The first point is Kidney 1, or YongQuan, located at the sole of the foot. This point lies in the depression that appears when the toes are curled. It is between the second and third metatarsals, about one third of the distance between the base of the second toe and the heel.
Yongquan is the only acupuncture point on the sole of the foot, the lowest and most Yin part of the body. In my clinical experiences, I’ve found that Kidney 1 is almost completely blocked for most people. Perhaps, it means that in this cyberage, we have simply lost the key in connecting with Mother Earth.
Actually, we use Kidney 1 all the time when our feet are on the ground. Through this point, we maintain our contact with the Earth. This point can be used as aportal through which we can draw upon the energy of the Earth as a tree’s roots draw nourishment from the soil.
Yongquan is a major energy vortex that has the ability to revitalize body, mind and spirit. When a person lacks stamina, strength, will or perseverance, Kidney 1can help him/her to draw on reserves in order to get a kick-start.This point can also be used in restoring consciousness when someone has fainted. Additionally, this point has been widely used in treating dizziness, headaches, brain-fog, blurred vision, nosebleed and hypertension.
Apply a gentle but firm pressure on this point for two or three minutes. In the beginning, it can be very painful, but the the pressure will lessen as you progress. Always start with left Kidney 1, then progress to your left hand point, LaoGong.
It is estimated that 25.8 million people in the United States have diabetes, a disease in which the body does not produce or properly use insulin.
Insulin is a hormone that is needed to convert sugar, starches and other food into energy needed for daily life.
Untreated diabetes affects the whole body and can lead to other medical problems, including heart disease, kidney failure, blindness, peripheral neuropathy, digestive disorders and periodontal disease.
According to the Centers for Disease Control, 1 in 4 people remain unaware that they live with diabetes. Sometimes the body will give warning signs that a person’s sugar metabolism is out of whack. Common signs of Type II(adult-onset) diabetes include:
Increased hunger (especially after eating)
Frequent urination or urinary infections
Unexplained weight loss (even though you are eating and feel hungry)
Fatigue (weak, tired feeling)
Diabetes is Called “A Wasting Disease” in Oriental Medicine
Acupuncture and Oriental medicines have been used to treat diabetes for over 2000 years.
According to Oriental medicine, diabetes is called “a wasting disease” caused by an imbalance of the cyclical flow of Qi within the meridians and organ systems.
This particular imbalance produces heat that depletes the body’s fluids and Qi, causing symptoms such as extreme fatigue, lethargy, unexplained weight loss, excessive thirst, excessive urination, excessive eating, slow healing of cuts and wounds, infections, irritability, tingling or numbness in the extremities, and blurry vision—all of which are signs of a person being “wasted.”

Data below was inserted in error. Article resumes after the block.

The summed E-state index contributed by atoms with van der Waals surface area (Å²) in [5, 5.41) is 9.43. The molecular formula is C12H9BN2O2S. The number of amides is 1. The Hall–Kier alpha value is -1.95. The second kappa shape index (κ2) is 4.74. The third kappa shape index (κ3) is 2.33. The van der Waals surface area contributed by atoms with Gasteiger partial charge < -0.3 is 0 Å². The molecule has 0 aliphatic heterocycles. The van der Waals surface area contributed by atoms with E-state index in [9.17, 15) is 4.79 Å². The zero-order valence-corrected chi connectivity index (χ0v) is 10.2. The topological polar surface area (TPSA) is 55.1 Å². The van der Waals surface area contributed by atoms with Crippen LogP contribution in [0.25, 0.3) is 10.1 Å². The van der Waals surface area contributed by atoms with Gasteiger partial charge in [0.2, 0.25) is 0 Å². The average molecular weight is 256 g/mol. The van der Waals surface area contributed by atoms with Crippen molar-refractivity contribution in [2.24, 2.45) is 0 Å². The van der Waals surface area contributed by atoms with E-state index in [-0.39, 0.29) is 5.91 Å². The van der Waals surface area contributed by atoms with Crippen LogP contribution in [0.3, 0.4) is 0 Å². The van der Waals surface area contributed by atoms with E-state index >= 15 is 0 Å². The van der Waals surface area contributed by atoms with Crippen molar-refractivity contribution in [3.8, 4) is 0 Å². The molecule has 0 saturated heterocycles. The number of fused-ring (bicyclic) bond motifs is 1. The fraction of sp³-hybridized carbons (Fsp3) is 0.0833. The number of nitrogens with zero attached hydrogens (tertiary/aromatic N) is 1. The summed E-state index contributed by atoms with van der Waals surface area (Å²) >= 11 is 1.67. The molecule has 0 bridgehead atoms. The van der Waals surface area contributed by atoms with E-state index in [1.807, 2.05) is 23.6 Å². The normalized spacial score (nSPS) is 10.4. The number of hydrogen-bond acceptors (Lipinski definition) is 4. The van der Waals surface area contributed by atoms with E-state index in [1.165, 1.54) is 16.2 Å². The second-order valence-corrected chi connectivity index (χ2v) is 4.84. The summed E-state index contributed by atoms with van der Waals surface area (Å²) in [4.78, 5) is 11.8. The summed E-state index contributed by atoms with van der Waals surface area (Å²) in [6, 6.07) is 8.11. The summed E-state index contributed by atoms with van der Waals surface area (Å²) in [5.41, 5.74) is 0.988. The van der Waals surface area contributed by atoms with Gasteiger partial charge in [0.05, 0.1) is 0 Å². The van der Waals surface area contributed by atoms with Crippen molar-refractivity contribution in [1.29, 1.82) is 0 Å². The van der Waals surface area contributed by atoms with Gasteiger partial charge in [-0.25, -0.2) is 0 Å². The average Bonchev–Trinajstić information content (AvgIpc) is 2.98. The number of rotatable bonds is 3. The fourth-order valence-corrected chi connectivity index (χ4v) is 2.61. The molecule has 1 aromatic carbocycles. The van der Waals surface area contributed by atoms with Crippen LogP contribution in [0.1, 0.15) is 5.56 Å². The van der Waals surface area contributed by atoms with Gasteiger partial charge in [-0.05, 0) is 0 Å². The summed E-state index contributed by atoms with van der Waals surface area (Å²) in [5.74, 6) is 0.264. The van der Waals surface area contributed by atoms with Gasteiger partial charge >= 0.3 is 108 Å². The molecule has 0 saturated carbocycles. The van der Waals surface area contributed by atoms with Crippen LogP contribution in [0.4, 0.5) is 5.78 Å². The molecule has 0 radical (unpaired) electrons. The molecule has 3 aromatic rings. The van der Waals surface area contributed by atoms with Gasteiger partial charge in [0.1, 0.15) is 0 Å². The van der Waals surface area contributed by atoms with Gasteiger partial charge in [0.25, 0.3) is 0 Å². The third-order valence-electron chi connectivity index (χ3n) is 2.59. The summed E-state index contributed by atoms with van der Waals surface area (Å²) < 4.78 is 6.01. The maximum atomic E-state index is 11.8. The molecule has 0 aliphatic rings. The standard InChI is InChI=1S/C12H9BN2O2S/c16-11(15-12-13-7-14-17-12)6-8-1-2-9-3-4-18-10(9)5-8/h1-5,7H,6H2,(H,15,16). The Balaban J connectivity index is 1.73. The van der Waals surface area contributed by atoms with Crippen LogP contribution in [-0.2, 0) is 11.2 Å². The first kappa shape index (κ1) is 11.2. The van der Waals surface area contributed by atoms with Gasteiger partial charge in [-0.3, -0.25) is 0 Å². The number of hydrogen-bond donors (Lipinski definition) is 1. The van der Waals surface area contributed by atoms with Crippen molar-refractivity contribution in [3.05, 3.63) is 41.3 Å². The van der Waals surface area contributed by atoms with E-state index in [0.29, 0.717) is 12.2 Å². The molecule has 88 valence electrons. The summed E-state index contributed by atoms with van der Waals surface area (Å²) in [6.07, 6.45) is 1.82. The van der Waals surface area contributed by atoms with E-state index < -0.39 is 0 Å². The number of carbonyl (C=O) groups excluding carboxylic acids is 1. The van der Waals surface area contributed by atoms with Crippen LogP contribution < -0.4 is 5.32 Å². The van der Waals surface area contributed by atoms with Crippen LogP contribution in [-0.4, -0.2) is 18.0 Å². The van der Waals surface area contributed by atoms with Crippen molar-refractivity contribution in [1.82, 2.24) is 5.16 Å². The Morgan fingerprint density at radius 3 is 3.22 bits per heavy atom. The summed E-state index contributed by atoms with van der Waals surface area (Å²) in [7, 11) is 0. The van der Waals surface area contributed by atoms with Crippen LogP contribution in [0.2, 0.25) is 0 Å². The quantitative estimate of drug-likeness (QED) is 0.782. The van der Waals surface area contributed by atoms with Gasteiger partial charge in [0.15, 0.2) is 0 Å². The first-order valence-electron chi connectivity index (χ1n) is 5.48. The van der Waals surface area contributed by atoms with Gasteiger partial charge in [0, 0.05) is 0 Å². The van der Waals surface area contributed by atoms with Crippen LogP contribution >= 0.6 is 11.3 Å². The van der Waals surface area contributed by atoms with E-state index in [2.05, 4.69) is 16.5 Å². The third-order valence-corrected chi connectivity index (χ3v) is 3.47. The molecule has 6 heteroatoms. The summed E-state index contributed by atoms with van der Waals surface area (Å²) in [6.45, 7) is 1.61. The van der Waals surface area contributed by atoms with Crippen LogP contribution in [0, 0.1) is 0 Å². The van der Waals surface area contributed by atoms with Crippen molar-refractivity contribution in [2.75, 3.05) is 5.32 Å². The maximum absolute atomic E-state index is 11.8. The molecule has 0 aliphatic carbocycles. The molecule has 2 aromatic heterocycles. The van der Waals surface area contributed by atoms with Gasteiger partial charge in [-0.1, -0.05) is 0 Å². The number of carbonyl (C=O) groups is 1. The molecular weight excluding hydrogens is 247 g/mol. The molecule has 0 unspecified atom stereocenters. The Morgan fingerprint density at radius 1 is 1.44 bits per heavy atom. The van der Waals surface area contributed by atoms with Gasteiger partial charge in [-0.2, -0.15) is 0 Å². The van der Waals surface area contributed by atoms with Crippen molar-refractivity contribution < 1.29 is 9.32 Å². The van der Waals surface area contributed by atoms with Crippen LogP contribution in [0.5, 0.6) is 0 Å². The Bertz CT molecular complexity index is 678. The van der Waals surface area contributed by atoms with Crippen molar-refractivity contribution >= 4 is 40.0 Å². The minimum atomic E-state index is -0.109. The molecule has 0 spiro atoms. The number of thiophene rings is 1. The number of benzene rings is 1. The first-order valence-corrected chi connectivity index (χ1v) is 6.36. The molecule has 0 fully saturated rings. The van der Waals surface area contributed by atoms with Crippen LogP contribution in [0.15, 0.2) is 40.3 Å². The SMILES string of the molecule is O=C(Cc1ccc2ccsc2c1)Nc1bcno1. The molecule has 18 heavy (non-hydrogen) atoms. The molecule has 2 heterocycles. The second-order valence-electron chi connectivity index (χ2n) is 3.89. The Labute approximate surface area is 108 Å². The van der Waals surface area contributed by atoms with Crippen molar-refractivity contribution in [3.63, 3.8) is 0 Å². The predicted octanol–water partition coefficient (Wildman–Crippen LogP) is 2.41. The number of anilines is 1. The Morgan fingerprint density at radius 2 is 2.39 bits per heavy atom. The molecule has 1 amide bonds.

The treatment for diabetes will focus on regulating the circulation of blood and Qi and balancing the organ systems to improve pancreatic function and address internal heat and the depletion of fluids.
In addition, acupuncture can treat peripheral neuropathy, one of the most devastating symptoms of diabetes.
Common signs of peripheral neuropathy include tingling, numbness, loss of sensation, muscle weakness and pain. For some people, it is experienced as the uncomfortable sensation of “pins and needles”, or burning pain (especially at night) of their hands or feet. Others may suffer even more extreme symptoms such as muscle atrophy, paralysis, or organ or gland dysfunction.
Oriental medicine teaches that peripheral neuropathy is due to dampness moving to the limbs, where it obstructs the flow of Qi (energy) and blood within them.
The treatment is twofold: to treat the underlying factor that is causing this dampness to accumulate, and to directly facilitate the circulation of Qi and blood in the affected area.
By improving circulation, the nerve tissues of the affected area can be nourished to repair function and reduce pain.
Well-Known Procedures in Managing Diabetes
There are a number of well-publicized recommendations in managing diabetes.
1. Diet Changes
Anything too sweet must go. While a sweet taste delights our taste buds, overindulgence can cause or worsen digestive problems and upset our metabolic and emotional balance. In Oriental medicine, meats such as pork and chicken are considered sweet.
Vegetables such as yams, sweet potatoes, corn, snow peas, squash and even turnips are also considered sweet.
Anything heavily processed or too greasy must be abstained. Too much dairy, deep-fried foods or canned foods must be avoided. Even fruits are recommended only in moderate amounts due to their relatively high sugar content.
2. Adopt Healthy Life Habits
Healthy habits such as maintaining optimal weight, avoiding exposure to toxins, following a well-supervised exercise program, and limiting or avoiding alcohol consumption can reduce the physical and emotional effects of diabetes.
3. Boost Circulation with Massage (for neuropathy patients)
Massage can help boost circulation, which is generally poor and leaves these areas vulnerable to trauma. You can stimulate your feet, lower legs, hands and arms with gentle massage using light pressure.
4. Relax to Reduce External Triggers
Consider relaxation techniques such as yoga, meditation, self-hypnosis or biofeedback.
5. Soak for Pain Relief
A warm foot bath with Epsom salt may also help relieve pain. If there is loss of sensation in the hands or feet, you should avoid extreme temperatures, as you may not feel the damaging effects.